After finishing yesterday’s blog about books on the subject of the Doolittle Raid, I began thinking of other books written of flying that all serious pilots should read. There are so many great novels and historical accounts written of flying that once started, many become very difficult to put down until finished. There are also good books from which a pilot can learn a lot regarding flying.
It really is the choice of the reader/pilot. As noted, there are great stories and wonderful texts. Each will allow novice aviators to learn a great deal about flying; as long as the young pilot reads, he or she will learn a lot about flying.
West with the Night (North Point Press, 1982, ISBN-13: 978-0865471184, 320 pp.) by Beryl Markham is a wonderful first hand account of learning how to fly in British East Africa, now known as Kenya. Beryl Markham was born in England, but moved to British East Africa at a very young age with her mother and father. When her mother decided to return to England, she stayed in Africa with her father.
She lived a very unconventional life and was adventuresome from the beginning, all the way to the end, of her life. Some of the highlights of her life included being the first female in Kenya to drive a car, learn to fly, and then fly across the Atlantic Ocean from the west to the east.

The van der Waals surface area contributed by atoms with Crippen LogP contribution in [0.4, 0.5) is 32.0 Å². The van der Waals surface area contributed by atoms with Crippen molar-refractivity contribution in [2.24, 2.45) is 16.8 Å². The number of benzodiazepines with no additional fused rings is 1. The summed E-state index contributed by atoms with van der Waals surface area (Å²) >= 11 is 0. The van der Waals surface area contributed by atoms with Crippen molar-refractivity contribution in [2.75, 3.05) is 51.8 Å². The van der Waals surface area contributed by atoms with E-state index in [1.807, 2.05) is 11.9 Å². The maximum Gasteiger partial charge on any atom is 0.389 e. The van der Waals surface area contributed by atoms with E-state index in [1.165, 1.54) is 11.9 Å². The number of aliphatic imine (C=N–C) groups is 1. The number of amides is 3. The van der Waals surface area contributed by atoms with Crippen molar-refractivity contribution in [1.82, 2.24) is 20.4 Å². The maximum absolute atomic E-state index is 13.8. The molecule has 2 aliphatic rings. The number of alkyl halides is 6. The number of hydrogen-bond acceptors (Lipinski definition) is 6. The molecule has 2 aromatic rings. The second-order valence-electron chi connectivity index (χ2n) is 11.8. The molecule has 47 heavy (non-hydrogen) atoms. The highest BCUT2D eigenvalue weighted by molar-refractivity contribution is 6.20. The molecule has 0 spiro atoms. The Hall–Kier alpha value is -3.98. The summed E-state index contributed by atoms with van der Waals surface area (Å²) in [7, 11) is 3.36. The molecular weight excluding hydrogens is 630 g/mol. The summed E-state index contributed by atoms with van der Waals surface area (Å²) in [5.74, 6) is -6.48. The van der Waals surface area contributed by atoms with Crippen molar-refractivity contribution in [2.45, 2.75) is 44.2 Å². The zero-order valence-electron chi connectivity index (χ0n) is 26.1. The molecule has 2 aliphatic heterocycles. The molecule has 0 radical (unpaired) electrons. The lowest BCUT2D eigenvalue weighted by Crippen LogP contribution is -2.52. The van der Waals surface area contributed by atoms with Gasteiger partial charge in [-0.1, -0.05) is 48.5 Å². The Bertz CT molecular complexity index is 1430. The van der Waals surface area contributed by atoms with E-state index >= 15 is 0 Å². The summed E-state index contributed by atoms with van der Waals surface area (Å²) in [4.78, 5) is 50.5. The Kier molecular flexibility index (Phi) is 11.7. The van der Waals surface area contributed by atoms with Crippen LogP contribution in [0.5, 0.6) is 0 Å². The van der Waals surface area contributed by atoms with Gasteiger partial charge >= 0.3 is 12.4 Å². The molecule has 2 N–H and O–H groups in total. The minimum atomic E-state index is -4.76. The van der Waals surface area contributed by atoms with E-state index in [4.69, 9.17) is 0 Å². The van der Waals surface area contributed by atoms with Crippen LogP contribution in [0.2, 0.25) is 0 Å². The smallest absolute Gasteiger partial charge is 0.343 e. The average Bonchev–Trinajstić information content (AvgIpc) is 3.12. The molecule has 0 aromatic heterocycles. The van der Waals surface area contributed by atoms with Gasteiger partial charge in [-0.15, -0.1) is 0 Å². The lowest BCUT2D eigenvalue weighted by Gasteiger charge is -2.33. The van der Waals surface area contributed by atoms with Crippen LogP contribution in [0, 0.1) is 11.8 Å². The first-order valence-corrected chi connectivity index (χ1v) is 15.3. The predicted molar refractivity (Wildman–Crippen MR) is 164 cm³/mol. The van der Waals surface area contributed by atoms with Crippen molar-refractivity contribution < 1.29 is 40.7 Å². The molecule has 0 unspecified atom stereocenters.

She was, in a word, colorful.
When I read her book, West with the Night, I was on cruise (as in six-month cruise with the US Navy instead of what you’re thinking, a three-day gaming and eating festival). A friend had loaned me the book and I had tried reading it before leaving for destinations unknown.
When I first started reading the book, I had a difficult time reading beyond the first 20 or so pages. The beginning of the book was…well…slow. So, it sat in the reading box until I had read just about all the other books. One day I picked up the book and read the back cover, something I had not done previously.
The writer wrote about how Beryl lived her life in Africa and went on to say in the most glowing way that she was one of the most talented writers he had ever read. I looked at the signature at the bottom of the paragraph. Ernest Hemingway.
Uhmmm… Maybe I should give this book another go, I thought.
I started reading and during the time that had passed since I first read the beginning of the book, the first few pages did not improve. I started to think Hemingway was losing his credibility.
Then I reached the 21st page or so. I literally could not put the book down.
Hemingway was right; Markham really was a gifted writer! And oh, the things she wrote about learning to fly in Africa! Since reading her book, I have wanted to go to Africa to fly. The images of Kilimanjaro and the bush over which she flew and so eloquently described with her words, still remains in my mind’s eye to this day.
One day, I will go there, and fly where she flew.
© 2011 J. Clark